Between finding new ways to entice paying subscribers and expanding artist-friendly creative features that we’re seeing in their video strategy, all signs point to Spotify staying on course as an innovative leader in a space in which indie artists can earn more revenue. We already know that music videos continue to be a big part of artists’ marketing strategies, and this combined with college campuses being a breeding ground for new music fans gives artists all the more motivation to get creative in this space.

 

RIAA Reports Strong Growth in Music Industry Thanks to Streaming


The Recording Industry Association of America (RIAA) dropped it’s 2017 mid year music industry review in September, and it turns out everything is coming up streaming! Not a huge surprise to most, obviously, but the numbers are definitely encouraging overall.

Comprising 62% of U.S. industry revenue in 2017 so far, paid streaming is now the largest contributor to the industry, a slice of the pie once dominated by digital downloads. In fact in just two years, that number jumped up from 33% in 2015 – while digital downloads accounted for 22% less this year, down to 19% from 41% in 2015.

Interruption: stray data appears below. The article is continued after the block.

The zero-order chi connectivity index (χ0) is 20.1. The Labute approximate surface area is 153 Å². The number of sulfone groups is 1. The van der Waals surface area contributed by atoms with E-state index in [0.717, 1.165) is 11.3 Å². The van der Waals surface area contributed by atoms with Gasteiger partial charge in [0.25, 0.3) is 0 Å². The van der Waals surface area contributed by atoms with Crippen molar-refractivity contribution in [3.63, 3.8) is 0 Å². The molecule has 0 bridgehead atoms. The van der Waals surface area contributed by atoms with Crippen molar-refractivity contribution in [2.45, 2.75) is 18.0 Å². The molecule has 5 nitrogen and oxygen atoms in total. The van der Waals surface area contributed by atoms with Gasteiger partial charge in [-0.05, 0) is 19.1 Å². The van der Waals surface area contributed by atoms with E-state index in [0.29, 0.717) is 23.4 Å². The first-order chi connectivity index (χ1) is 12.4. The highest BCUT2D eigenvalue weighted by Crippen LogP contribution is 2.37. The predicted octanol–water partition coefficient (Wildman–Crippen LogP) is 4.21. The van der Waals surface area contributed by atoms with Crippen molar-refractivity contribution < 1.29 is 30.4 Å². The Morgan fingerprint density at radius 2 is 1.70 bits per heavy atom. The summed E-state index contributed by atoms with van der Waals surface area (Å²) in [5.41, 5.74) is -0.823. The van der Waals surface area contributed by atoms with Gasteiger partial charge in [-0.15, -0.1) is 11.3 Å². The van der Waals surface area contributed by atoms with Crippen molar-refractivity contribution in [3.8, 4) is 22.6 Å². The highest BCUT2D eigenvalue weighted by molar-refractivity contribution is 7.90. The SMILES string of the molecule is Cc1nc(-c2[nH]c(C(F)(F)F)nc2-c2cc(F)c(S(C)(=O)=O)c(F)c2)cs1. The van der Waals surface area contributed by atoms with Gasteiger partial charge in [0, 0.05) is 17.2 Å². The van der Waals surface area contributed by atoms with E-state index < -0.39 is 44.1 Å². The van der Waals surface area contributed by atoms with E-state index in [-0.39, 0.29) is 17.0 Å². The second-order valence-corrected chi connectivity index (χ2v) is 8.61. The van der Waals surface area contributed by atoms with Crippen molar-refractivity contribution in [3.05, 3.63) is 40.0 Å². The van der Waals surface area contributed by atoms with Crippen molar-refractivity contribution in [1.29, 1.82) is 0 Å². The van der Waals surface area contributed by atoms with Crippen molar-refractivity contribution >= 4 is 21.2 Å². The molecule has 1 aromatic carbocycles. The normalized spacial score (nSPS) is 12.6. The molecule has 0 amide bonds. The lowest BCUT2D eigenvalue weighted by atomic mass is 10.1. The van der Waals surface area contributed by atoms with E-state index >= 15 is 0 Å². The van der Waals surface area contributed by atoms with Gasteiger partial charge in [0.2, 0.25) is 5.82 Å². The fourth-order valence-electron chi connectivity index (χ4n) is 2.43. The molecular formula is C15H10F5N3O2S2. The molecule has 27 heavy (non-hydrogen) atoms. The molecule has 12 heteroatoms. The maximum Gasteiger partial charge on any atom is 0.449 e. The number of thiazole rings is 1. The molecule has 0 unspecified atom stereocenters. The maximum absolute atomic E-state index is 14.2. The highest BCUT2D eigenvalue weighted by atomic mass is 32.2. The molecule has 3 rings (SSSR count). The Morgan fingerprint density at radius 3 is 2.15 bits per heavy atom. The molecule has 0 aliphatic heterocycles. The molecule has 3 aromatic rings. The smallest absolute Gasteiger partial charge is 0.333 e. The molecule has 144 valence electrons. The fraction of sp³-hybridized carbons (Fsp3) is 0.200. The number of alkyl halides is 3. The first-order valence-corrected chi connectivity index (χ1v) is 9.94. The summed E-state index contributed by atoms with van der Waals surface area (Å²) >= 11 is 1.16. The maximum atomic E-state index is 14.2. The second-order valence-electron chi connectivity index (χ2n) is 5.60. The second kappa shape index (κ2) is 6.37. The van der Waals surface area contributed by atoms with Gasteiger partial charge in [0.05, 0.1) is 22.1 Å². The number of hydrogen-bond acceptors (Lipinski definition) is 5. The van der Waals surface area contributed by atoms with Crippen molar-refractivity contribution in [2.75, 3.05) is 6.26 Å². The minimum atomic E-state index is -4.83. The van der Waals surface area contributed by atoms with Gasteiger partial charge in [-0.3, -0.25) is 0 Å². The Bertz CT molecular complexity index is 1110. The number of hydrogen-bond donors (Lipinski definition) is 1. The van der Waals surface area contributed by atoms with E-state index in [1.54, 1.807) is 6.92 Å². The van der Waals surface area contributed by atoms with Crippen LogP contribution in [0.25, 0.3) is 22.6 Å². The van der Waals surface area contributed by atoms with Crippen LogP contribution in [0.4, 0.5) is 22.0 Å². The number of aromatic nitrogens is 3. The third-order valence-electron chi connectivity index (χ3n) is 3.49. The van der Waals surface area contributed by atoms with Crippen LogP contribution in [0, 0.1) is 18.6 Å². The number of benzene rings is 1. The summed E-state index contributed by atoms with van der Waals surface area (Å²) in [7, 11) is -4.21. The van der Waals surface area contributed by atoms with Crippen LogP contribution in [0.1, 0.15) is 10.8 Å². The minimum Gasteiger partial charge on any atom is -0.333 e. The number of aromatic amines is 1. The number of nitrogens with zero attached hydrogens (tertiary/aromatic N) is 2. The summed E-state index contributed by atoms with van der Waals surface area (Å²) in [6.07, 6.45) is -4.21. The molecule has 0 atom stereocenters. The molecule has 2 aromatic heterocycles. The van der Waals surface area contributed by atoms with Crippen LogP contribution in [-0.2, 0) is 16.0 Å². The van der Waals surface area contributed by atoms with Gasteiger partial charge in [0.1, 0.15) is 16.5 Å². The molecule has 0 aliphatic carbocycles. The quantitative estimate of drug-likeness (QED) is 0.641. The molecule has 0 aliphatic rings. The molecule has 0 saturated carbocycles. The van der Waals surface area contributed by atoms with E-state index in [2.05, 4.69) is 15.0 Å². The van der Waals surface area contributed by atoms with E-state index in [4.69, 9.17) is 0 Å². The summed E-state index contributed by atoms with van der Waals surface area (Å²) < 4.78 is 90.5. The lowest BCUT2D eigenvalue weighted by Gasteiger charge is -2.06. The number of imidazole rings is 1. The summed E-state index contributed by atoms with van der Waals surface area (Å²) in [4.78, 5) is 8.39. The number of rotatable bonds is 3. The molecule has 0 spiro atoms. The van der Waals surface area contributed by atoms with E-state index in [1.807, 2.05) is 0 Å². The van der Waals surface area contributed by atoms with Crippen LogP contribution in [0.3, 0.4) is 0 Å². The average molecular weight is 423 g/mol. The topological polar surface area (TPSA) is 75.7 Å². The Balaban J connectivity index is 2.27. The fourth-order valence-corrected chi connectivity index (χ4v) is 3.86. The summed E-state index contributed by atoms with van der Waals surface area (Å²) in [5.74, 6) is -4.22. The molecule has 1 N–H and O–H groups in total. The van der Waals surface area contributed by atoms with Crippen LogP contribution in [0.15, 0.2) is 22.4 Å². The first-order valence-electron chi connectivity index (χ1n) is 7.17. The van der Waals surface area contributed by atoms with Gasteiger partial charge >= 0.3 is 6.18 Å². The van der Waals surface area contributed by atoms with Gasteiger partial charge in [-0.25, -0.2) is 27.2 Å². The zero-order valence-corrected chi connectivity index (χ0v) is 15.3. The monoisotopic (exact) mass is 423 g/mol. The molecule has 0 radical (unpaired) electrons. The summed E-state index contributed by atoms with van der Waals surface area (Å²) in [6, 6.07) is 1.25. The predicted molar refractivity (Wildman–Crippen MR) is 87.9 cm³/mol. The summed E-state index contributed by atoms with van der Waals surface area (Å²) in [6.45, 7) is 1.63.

Another less surprising point from this report is Spotify and Apple Music remaining ahead of the pack in terms of paid subscribers; but it’s important to note that paid music subscriptions overall grew in the U.S. to 30.4 million – a 50% jump.

Music to investors in the space’s ears? Probably. But the big takeaway for TuneCore and the indie artist community we support: streaming continues to grow among music lovers, giving artists more and more opportunities to get their music heard and discovered on the platforms we distribute to.

 

Australia’s Music Market Emboldened by Indies


A joint report by Deloitte and AIR (Australian Independent Record Label Association) dropped this month, revealing that Australia’s independent labels account for 30% of the country’s $400 million music market.

Always known for some its legendary independent labels and innovative music, Australia ranks #6 in the world music market share. Streaming accounted for 55.9% of digital revenues in 2016, up almost 30% from 2014-15.

While some indie artists may overlook the continent’s power in terms of music discovery, we here at TuneCore are celebrating the figures in this report – because whether it was an indie label or directly through distributors like TuneCore, this shows an encouraging trend towards independent music’s popularity.
Additionally, it’s a helpful reminder that when you distribute your releases worldwide, territories you might not personally visit or tour in can be viable when it comes to revenue and building a fanbase. Read the whole report here.

August Industry Wrap-Up

Spotify Begins Testing Videos Within Playlists